27 May 2013
Ombudsman dealt with more than 30 000 complaints in the past ten years
The European Ombudsman, P. Nikiforos Diamandouros, dealt with more than 30 000 complaints and opened almost 3 500 investigations into alleged maladministration in the EU administration during his ten years in office. In 2012 alone, he received 2 442 complaints (2510 in 2011) and opened a record number of 465 inquiries (396 in 2011). Most of the 2012 inquiries were about lack of transparency (21.5%), including refusal to release documents or information. Other cases concerned problems with the execution of EU contracts or calls for tender, conflicts of interest, unfairness, delays, and discrimination.
At the presentation of his Annual Report 2012 in Brussels, Mr Diamandouros said: "In the past ten years, the EU administration has become a lot more transparent, citizen-friendly, and service-minded. The independent and impartial work of the Ombudsman has hopefully contributed to this notable progress in the administrative culture of the EU civil service. As I never tire of saying, however, there is always room for improvement, especially when it comes to enhancing the capacity of the EU institutions and bodies to be proactive in promoting a culture of service towards citizens."
In 2012, the Ombudsman received the greatest number of complaints from Spain (340), Germany (273), Poland (235), and Belgium (182). After analysis, almost 1 500 complaints were referred to national or regional ombudsmen in the Member States, to the European Parliament's Petitions Committee, the European Commission, and to other problem-solving mechanisms, such as SOLVIT and Your Europe Advice.
Most of the investigations opened by the European Ombudsman were based on complaints from Belgium (103), Italy (42), Spain (39), and Germany (39). They concerned the European Commission (53%), followed by the European Personnel Selection Office (17%), the EU Agencies taken together (13%), and the European Parliament (5%).
In 80 cases (21%), the institutions concerned agreed to a friendly solution proposal or settled the matter. The Ombudsman found maladministration in 56 cases (47 in 2011) and made critical remarks in 47 cases (35 in 2011).
The Ombudsman's Overview 2012 (in 24 languages) and the full Annual Report (currently available in English, with 23 other language versions to follow in July) are available at:
The European Ombudsman investigates complaints about maladministration in the EU institutions and bodies. Any EU citizen, resident, or an enterprise or association in a Member State, can lodge a complaint with the Ombudsman. The Ombudsman offers a fast, flexible, and free means of solving problems with the EU administration. For more information: http://www.ombudsman.europa.eu
Selection of 2012 cases
European Medicines Agency releases adverse reaction reports
The London-based European Medicines Agency (EMA) approves and monitors medicines placed on the EU market, with a view to protecting public health. It receives information concerning suspected adverse reactions to drugs from the national authorities and from pharmaceutical companies. A Greek law firm asked EMA for public access to adverse reaction reports related to a medicine for the treatment of bacterial infections. EMA refused at first, arguing that it needed to protect commercial interests. However, EMA eventually followed the Ombudsman's recommendation to disclose the documents, having first removed personal data.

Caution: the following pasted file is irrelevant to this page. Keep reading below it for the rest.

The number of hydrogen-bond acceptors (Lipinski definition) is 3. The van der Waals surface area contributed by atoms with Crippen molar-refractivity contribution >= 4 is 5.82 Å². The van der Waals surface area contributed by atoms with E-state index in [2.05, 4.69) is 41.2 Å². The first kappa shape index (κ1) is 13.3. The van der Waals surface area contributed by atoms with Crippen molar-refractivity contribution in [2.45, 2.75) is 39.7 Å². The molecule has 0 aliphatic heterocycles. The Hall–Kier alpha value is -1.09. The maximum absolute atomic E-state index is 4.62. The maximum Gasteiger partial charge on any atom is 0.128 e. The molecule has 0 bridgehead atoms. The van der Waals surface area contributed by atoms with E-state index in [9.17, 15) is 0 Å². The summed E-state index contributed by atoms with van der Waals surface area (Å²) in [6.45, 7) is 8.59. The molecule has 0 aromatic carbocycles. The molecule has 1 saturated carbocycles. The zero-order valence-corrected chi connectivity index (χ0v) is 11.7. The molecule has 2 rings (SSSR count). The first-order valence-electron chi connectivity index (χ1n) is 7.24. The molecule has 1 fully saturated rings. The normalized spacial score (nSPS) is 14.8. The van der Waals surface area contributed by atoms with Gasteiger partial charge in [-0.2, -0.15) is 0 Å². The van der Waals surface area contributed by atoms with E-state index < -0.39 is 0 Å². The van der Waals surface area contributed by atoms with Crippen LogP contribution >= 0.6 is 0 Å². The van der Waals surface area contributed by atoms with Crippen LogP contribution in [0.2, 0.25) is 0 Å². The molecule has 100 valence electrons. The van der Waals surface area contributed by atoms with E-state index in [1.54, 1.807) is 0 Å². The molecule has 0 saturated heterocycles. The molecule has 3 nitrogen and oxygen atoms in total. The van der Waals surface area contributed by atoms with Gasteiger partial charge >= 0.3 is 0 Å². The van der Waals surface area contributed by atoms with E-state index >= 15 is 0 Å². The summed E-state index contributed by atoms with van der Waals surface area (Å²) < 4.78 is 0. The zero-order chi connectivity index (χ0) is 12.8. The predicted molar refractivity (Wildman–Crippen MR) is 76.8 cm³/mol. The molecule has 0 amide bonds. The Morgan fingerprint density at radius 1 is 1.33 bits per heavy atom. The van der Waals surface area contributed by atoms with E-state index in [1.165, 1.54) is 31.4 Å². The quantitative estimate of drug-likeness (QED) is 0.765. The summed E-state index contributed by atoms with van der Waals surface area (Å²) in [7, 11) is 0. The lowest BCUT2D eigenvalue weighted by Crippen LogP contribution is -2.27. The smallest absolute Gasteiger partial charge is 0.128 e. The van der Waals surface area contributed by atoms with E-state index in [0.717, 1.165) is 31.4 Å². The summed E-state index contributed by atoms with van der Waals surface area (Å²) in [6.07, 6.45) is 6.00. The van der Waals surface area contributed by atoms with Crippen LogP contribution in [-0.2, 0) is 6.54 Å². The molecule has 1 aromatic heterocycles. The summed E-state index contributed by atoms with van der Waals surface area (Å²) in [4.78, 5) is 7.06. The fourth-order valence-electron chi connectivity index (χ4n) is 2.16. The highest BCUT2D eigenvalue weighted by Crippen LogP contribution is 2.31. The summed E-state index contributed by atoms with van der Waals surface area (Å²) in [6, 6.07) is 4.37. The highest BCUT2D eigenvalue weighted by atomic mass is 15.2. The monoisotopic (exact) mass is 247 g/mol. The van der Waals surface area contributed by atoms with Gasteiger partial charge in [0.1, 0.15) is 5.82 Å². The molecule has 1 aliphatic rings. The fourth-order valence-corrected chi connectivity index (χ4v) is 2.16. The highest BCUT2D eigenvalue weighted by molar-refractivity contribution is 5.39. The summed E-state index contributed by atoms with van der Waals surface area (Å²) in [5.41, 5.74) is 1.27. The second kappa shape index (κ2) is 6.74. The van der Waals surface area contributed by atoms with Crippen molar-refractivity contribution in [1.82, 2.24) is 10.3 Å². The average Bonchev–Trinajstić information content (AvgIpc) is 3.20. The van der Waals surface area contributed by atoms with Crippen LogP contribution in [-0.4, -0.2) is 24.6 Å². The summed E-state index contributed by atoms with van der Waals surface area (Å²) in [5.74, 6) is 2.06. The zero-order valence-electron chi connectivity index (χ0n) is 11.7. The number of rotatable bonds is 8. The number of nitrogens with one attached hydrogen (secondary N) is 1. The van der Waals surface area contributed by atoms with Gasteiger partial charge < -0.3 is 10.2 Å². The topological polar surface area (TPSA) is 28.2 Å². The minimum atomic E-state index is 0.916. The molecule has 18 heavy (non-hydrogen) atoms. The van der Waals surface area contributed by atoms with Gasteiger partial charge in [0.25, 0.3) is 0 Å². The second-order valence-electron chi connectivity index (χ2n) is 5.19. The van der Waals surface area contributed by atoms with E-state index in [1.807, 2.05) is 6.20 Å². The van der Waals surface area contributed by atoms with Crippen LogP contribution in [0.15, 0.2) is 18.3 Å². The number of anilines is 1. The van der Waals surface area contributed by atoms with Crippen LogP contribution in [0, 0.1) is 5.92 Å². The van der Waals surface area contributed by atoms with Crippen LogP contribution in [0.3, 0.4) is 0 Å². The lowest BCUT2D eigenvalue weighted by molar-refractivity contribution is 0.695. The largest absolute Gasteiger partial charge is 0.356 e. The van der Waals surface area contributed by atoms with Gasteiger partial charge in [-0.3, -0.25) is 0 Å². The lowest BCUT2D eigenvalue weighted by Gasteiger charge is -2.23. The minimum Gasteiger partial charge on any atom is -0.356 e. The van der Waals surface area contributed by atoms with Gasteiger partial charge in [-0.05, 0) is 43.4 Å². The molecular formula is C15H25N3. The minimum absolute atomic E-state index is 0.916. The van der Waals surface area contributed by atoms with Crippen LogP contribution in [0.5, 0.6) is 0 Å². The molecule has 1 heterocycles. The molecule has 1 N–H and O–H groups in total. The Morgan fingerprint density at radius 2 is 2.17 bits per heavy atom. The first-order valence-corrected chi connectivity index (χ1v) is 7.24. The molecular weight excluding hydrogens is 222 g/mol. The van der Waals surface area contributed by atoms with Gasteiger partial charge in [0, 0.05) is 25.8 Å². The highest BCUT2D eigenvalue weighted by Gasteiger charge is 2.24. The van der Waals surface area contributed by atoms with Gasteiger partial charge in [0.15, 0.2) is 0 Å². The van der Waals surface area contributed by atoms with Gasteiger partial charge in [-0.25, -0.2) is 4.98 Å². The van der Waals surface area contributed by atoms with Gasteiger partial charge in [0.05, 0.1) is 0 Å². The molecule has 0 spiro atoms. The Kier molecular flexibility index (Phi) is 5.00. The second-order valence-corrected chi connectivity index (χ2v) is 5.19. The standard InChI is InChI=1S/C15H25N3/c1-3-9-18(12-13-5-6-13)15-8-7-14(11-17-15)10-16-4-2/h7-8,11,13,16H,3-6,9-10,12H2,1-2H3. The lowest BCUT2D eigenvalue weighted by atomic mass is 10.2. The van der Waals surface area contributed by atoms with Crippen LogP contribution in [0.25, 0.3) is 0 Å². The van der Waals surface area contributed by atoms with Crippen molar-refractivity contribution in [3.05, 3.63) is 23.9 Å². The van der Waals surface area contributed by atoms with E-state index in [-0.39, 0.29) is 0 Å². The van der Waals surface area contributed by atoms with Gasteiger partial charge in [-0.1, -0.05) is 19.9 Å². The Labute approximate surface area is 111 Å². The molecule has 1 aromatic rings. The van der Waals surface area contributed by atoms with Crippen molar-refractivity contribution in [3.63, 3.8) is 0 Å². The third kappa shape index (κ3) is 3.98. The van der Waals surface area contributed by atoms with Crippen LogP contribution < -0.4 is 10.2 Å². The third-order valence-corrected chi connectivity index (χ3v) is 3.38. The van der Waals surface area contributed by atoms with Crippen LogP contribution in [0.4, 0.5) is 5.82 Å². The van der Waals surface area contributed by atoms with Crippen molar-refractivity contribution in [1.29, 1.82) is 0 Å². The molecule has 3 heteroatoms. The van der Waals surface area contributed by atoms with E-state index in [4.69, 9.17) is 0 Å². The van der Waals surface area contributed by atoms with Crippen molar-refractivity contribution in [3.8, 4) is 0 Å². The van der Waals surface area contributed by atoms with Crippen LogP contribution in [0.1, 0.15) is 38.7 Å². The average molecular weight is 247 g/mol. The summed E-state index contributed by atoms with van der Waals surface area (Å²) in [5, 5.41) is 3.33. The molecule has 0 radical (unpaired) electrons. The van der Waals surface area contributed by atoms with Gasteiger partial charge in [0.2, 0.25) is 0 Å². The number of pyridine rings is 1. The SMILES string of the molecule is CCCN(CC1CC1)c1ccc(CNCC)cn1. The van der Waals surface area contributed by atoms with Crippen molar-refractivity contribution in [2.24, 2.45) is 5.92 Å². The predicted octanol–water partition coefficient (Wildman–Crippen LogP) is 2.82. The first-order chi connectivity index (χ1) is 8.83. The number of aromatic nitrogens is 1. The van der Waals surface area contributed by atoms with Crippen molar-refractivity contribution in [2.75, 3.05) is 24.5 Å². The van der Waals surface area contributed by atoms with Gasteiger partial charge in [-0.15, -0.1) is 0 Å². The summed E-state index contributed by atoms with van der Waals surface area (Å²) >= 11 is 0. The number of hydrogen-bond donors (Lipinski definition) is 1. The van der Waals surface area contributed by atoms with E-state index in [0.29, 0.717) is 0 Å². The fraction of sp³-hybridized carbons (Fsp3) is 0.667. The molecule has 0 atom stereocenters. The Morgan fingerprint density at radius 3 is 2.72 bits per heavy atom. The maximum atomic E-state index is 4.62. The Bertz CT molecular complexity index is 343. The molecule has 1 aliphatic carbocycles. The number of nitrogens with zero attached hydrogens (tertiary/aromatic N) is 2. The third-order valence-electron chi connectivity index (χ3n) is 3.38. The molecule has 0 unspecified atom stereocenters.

ECB letter did not suggest changes to the Spanish Constitution
In September 2011, the Spanish Constitution was amended with the aim of limiting public debt. Shortly before this, the President of the European Central Bank (ECB) sent a confidential letter to the Spanish Prime Minister, expressing the bank's concerns about the difficult situation of the Spanish economy and the need for swift action. A Spanish lawyer wanted to know whether the ECB had requested an amendment to the Spanish Constitution, but the ECB refused access to the letter. The Ombudsman concluded that the ECB was right to refuse disclosure. However, with the express prior consent of the ECB President, he confirmed to the complainant that the letter did not suggest any amendments to the Spanish Constitution. The complainant was satisfied with this response.
Commission takes actions to combat increased bee mortality
The Commission had in previous years authorised the use of a number of insecticides, known as neonicotinoids, for plant protection purposes. In March 2012, the Austrian Ombudsman Board turned to the European Ombudsman, explaining that new scientific evidence suggested that certain neonicotinoids have led to increased bee mortality. It alleged that the Commission failed to take appropriate measures to address the problem. After the Commission submitted a whole set of new measures it had taken, including a risk assessment, the complainant was satisfied and the Ombudsman closed the case.
Commission reimburses EUR 100 000 to an NGO
A Belgian NGO successfully carried out an EU project helping set up 59 micro-businesses in the Democratic Republic of the Congo (DRC). Because it experienced difficulties in obtaining proper invoices from local contract partners, the NGO received written consent from the Commission to use a simpler cost reporting method. However, following an audit, the Commission recovered EUR 150 000 from the NGO, arguing that certain costs were not sufficiently documented. After the Ombudsman proposed a friendly solution, the Commission refunded more than EUR 100 000 to the NGO.